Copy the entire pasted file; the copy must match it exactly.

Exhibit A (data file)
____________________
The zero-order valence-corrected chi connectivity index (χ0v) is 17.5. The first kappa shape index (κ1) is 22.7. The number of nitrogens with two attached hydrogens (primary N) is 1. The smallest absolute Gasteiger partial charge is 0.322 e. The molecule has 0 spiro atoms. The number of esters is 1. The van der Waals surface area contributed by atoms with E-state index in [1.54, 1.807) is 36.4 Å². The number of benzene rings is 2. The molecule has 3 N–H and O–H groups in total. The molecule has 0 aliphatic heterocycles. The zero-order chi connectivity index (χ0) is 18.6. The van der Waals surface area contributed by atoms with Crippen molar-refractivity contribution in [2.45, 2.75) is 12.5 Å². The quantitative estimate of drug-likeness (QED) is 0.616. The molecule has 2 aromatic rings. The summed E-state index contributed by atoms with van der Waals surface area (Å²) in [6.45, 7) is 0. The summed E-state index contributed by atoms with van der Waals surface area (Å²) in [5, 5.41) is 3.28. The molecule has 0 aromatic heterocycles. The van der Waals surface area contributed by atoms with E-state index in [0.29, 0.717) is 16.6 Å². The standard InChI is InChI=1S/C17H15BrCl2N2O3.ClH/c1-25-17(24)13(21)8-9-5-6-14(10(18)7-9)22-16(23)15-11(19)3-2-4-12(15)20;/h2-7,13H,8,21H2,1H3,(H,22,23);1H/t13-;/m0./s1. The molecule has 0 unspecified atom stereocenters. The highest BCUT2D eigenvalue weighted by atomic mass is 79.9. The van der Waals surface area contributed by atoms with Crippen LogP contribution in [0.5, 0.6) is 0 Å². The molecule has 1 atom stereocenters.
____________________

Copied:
The zero-order valence-corrected chi connectivity index (χ0v) is 17.5. The first kappa shape index (κ1) is 22.7. The number of nitrogens with two attached hydrogens (primary N) is 1. The smallest absolute Gasteiger partial charge is 0.322 e. The molecule has 0 spiro atoms. The number of esters is 1. The van der Waals surface area contributed by atoms with E-state index in [1.54, 1.807) is 36.4 Å². The number of benzene rings is 2. The molecule has 3 N–H and O–H groups in total. The molecule has 0 aliphatic heterocycles. The zero-order chi connectivity index (χ0) is 18.6. The van der Waals surface area contributed by atoms with Crippen molar-refractivity contribution in [2.45, 2.75) is 12.5 Å². The quantitative estimate of drug-likeness (QED) is 0.616. The molecule has 2 aromatic rings. The summed E-state index contributed by atoms with van der Waals surface area (Å²) in [6.45, 7) is 0. The summed E-state index contributed by atoms with van der Waals surface area (Å²) in [5, 5.41) is 3.28. The molecule has 0 aromatic heterocycles. The van der Waals surface area contributed by atoms with E-state index in [0.29, 0.717) is 16.6 Å². The standard InChI is InChI=1S/C17H15BrCl2N2O3.ClH/c1-25-17(24)13(21)8-9-5-6-14(10(18)7-9)22-16(23)15-11(19)3-2-4-12(15)20;/h2-7,13H,8,21H2,1H3,(H,22,23);1H/t13-;/m0./s1. The molecule has 0 unspecified atom stereocenters. The highest BCUT2D eigenvalue weighted by atomic mass is 79.9. The van der Waals surface area contributed by atoms with Crippen LogP contribution in [0.5, 0.6) is 0 Å². The molecule has 1 atom stereocenters.